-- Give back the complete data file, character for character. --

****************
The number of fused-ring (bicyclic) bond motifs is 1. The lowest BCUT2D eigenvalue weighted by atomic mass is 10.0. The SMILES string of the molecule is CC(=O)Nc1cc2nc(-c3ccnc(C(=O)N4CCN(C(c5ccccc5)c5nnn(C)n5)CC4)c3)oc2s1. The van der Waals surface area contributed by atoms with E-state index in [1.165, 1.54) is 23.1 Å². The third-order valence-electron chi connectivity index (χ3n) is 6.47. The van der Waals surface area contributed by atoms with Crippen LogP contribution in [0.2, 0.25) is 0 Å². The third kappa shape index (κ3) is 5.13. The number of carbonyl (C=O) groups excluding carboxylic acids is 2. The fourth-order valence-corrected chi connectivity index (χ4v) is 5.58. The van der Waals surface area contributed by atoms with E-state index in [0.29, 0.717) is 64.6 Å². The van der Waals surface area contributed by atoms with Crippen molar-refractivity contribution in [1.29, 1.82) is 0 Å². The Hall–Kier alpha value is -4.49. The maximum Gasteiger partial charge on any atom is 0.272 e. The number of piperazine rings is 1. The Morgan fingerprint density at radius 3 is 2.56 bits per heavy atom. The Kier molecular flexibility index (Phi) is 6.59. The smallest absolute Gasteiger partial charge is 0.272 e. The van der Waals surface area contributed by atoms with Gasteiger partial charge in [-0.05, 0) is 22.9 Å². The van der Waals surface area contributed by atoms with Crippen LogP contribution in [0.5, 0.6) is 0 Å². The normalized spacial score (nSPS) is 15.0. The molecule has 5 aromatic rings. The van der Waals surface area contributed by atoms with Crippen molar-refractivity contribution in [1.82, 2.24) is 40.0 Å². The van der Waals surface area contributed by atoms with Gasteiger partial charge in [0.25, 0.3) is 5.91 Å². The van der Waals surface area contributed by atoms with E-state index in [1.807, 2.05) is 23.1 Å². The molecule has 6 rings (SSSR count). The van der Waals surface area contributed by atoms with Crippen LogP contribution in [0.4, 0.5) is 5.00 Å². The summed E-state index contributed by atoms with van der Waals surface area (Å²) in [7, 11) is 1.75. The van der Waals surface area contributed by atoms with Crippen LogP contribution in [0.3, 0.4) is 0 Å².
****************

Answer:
The number of fused-ring (bicyclic) bond motifs is 1. The lowest BCUT2D eigenvalue weighted by atomic mass is 10.0. The SMILES string of the molecule is CC(=O)Nc1cc2nc(-c3ccnc(C(=O)N4CCN(C(c5ccccc5)c5nnn(C)n5)CC4)c3)oc2s1. The van der Waals surface area contributed by atoms with E-state index in [1.165, 1.54) is 23.1 Å². The third-order valence-electron chi connectivity index (χ3n) is 6.47. The van der Waals surface area contributed by atoms with Crippen LogP contribution in [0.2, 0.25) is 0 Å². The third kappa shape index (κ3) is 5.13. The number of carbonyl (C=O) groups excluding carboxylic acids is 2. The fourth-order valence-corrected chi connectivity index (χ4v) is 5.58. The van der Waals surface area contributed by atoms with E-state index in [0.29, 0.717) is 64.6 Å². The van der Waals surface area contributed by atoms with Crippen molar-refractivity contribution in [1.29, 1.82) is 0 Å². The Hall–Kier alpha value is -4.49. The maximum Gasteiger partial charge on any atom is 0.272 e. The number of piperazine rings is 1. The Morgan fingerprint density at radius 3 is 2.56 bits per heavy atom. The Kier molecular flexibility index (Phi) is 6.59. The smallest absolute Gasteiger partial charge is 0.272 e. The van der Waals surface area contributed by atoms with Gasteiger partial charge in [-0.05, 0) is 22.9 Å². The van der Waals surface area contributed by atoms with Crippen LogP contribution in [0.5, 0.6) is 0 Å². The normalized spacial score (nSPS) is 15.0. The molecule has 5 aromatic rings. The van der Waals surface area contributed by atoms with Crippen molar-refractivity contribution in [1.82, 2.24) is 40.0 Å². The van der Waals surface area contributed by atoms with Gasteiger partial charge in [0.25, 0.3) is 5.91 Å². The van der Waals surface area contributed by atoms with E-state index in [1.807, 2.05) is 23.1 Å². The molecule has 6 rings (SSSR count). The van der Waals surface area contributed by atoms with Crippen LogP contribution in [0.4, 0.5) is 5.00 Å². The summed E-state index contributed by atoms with van der Waals surface area (Å²) in [7, 11) is 1.75. The van der Waals surface area contributed by atoms with Crippen LogP contribution in [0.3, 0.4) is 0 Å².